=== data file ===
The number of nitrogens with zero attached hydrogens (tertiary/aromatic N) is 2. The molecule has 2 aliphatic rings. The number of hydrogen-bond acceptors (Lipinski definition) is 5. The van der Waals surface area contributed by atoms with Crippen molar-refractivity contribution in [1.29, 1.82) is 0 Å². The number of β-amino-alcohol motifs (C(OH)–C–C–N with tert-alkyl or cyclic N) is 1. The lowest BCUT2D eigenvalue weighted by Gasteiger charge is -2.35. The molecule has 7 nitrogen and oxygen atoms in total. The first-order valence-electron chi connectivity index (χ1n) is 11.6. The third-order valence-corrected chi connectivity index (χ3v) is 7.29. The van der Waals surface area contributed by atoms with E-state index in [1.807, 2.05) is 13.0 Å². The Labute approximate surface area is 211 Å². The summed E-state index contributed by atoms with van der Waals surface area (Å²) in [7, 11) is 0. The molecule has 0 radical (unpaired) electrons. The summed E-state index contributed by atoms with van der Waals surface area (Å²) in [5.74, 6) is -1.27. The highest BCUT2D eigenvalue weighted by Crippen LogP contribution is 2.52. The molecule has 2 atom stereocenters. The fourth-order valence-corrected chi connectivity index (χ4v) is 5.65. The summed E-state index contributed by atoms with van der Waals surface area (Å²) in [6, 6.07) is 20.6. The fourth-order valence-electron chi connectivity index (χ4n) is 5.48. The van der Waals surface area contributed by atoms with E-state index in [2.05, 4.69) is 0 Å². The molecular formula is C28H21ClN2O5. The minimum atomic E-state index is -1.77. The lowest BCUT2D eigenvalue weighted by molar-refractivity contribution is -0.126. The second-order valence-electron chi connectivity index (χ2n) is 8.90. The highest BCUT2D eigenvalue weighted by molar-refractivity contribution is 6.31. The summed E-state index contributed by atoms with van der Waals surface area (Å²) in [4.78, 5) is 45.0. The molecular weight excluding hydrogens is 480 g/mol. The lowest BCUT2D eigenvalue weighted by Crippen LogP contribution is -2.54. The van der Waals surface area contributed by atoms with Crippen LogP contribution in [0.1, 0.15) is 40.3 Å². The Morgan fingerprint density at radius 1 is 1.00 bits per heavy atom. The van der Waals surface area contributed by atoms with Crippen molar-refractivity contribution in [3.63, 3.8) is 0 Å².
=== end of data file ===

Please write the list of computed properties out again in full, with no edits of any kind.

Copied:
The number of nitrogens with zero attached hydrogens (tertiary/aromatic N) is 2. The molecule has 2 aliphatic rings. The number of hydrogen-bond acceptors (Lipinski definition) is 5. The van der Waals surface area contributed by atoms with Crippen molar-refractivity contribution in [1.29, 1.82) is 0 Å². The number of β-amino-alcohol motifs (C(OH)–C–C–N with tert-alkyl or cyclic N) is 1. The lowest BCUT2D eigenvalue weighted by Gasteiger charge is -2.35. The molecule has 7 nitrogen and oxygen atoms in total. The first-order valence-electron chi connectivity index (χ1n) is 11.6. The third-order valence-corrected chi connectivity index (χ3v) is 7.29. The van der Waals surface area contributed by atoms with E-state index in [1.807, 2.05) is 13.0 Å². The Labute approximate surface area is 211 Å². The summed E-state index contributed by atoms with van der Waals surface area (Å²) in [7, 11) is 0. The molecule has 0 radical (unpaired) electrons. The summed E-state index contributed by atoms with van der Waals surface area (Å²) in [5.74, 6) is -1.27. The highest BCUT2D eigenvalue weighted by Crippen LogP contribution is 2.52. The molecule has 2 atom stereocenters. The fourth-order valence-corrected chi connectivity index (χ4v) is 5.65. The summed E-state index contributed by atoms with van der Waals surface area (Å²) in [6, 6.07) is 20.6. The fourth-order valence-electron chi connectivity index (χ4n) is 5.48. The van der Waals surface area contributed by atoms with E-state index in [2.05, 4.69) is 0 Å². The molecular formula is C28H21ClN2O5. The minimum atomic E-state index is -1.77. The lowest BCUT2D eigenvalue weighted by molar-refractivity contribution is -0.126. The second-order valence-electron chi connectivity index (χ2n) is 8.90. The highest BCUT2D eigenvalue weighted by molar-refractivity contribution is 6.31. The summed E-state index contributed by atoms with van der Waals surface area (Å²) in [4.78, 5) is 45.0. The molecular weight excluding hydrogens is 480 g/mol. The lowest BCUT2D eigenvalue weighted by Crippen LogP contribution is -2.54. The van der Waals surface area contributed by atoms with Crippen LogP contribution in [0.1, 0.15) is 40.3 Å². The Morgan fingerprint density at radius 1 is 1.00 bits per heavy atom. The van der Waals surface area contributed by atoms with Crippen molar-refractivity contribution in [3.63, 3.8) is 0 Å².